“Where you first exclaimed ‘Aha!’ and breathed a sigh of relief, you later are forced to read through the person to the presence just beyond, to a presence that you suspect might see your every flaw, to a presence still sympathetic but also more demanding. The seers of the World Maritime Empire had once given you a thread, before their lines of transmission were disrupted by a comet. This presence demands to know if you have taken care to preserve it. ‘Speak!’ she says. ‘Is your thread in working order? Have any of its three strands started to come unwound?’ The person hands you a copy of Par Lagerkvist’s The Sybil . The presence reaches into the center of your skull, where the pineal gland is located, massaging it in such a way that it almost stops your heart.”
The person who hands me a copy of Par Lagerkvist’s The Sybil is Sue Castiglano. The presence who reaches into the center of my skull, however, is Anandi Ma, from whom I received Shaktipat in 1990. After studying various meditative disciplines since the early 1980s, I was reasonably well prepared and more than eager to receive this transfer of energy. I was nonetheless quite shocked to feel a hand reaching into the center of my skull. As the energy moved downwards, I was sure, for several minutes, that I was on the edge of a heart attack. “How strange,” I thought. “I didn’t really think that this would work.”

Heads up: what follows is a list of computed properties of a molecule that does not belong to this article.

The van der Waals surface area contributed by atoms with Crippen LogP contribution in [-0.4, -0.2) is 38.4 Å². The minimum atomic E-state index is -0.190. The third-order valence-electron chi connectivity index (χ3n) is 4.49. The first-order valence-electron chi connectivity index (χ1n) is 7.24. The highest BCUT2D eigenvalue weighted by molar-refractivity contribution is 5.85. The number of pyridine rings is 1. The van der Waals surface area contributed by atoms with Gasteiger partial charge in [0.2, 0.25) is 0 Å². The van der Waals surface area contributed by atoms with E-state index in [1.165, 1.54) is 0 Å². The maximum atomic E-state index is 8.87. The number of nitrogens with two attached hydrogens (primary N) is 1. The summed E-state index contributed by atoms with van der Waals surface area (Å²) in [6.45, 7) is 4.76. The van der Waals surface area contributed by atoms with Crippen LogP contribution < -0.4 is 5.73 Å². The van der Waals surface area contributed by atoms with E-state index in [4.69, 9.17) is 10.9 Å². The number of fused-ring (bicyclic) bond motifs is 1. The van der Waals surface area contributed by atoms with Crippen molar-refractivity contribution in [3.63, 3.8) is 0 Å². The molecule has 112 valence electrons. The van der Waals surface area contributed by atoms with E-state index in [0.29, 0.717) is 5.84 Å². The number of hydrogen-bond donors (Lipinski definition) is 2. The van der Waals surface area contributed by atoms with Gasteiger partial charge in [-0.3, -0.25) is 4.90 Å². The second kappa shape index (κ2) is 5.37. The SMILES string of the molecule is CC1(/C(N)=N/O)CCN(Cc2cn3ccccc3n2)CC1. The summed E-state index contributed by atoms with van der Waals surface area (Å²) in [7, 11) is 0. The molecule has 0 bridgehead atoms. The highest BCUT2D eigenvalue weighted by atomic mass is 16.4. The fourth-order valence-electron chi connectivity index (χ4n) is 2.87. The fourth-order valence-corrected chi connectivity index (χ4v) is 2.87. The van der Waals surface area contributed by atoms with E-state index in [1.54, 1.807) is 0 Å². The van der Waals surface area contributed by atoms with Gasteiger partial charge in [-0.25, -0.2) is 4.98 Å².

The teacher/student relationship is, of course, at the heart of many spiritual traditions, Hindu, Sufi, Taoist, etc. A certain tension is involved in this relationship. The teacher performs a role and embodies a hidden potential. While the teacher is not the primordial presence, not exactly, it can be true enough that, without the teacher’s energy, the student may be unable to make the leap to a more expansive level of understanding. At the same time, this relationship comes with certain dangers. In a traditional society, when the teacher does not appoint himself and is held to strict standards of behavior—however these are defined in terms of a particular path—the role may unfold reasonably well. In the U.S.—and elsewhere in the contemporary world—the temptation of becoming the center of a cult of personality may prove too much for the teacher to resist. The role of teacher can be conceived in many ways, as that of authority figure, mysterious other, or just as friend. The key thing is that the relationship should serve as a ritual theatre, that the status quo should be disrupted, and that the deeper and larger presence that lives in both the teacher and the student should be called out of the depths. In many ways, it was probably a good thing that Sue moved back to Ohio exactly when she did. The effective student/teacher relationship is, at its heart, a paradox, one that involves both intimacy and distance. The role of the catalyst is to catalyze, and then step back.